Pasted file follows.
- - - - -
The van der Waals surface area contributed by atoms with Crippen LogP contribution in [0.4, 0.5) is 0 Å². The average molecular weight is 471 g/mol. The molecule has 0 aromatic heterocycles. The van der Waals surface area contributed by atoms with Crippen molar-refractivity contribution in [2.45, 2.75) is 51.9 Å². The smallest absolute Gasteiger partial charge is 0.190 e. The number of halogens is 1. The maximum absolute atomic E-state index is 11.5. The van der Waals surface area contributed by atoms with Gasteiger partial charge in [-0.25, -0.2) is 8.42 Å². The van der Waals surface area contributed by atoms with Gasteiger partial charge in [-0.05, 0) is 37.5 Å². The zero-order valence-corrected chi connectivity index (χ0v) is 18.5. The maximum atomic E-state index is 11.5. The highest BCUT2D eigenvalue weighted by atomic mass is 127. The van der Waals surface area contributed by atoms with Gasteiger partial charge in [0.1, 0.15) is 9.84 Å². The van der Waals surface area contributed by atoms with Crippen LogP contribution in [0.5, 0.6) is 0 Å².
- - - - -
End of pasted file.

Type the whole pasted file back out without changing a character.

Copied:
The van der Waals surface area contributed by atoms with Crippen LogP contribution in [0.4, 0.5) is 0 Å². The average molecular weight is 471 g/mol. The molecule has 0 aromatic heterocycles. The van der Waals surface area contributed by atoms with Crippen molar-refractivity contribution in [2.45, 2.75) is 51.9 Å². The smallest absolute Gasteiger partial charge is 0.190 e. The number of halogens is 1. The maximum absolute atomic E-state index is 11.5. The van der Waals surface area contributed by atoms with Gasteiger partial charge in [-0.25, -0.2) is 8.42 Å². The van der Waals surface area contributed by atoms with Gasteiger partial charge in [-0.05, 0) is 37.5 Å². The zero-order valence-corrected chi connectivity index (χ0v) is 18.5. The maximum atomic E-state index is 11.5. The highest BCUT2D eigenvalue weighted by atomic mass is 127. The van der Waals surface area contributed by atoms with Gasteiger partial charge in [0.1, 0.15) is 9.84 Å². The van der Waals surface area contributed by atoms with Crippen LogP contribution in [0.5, 0.6) is 0 Å².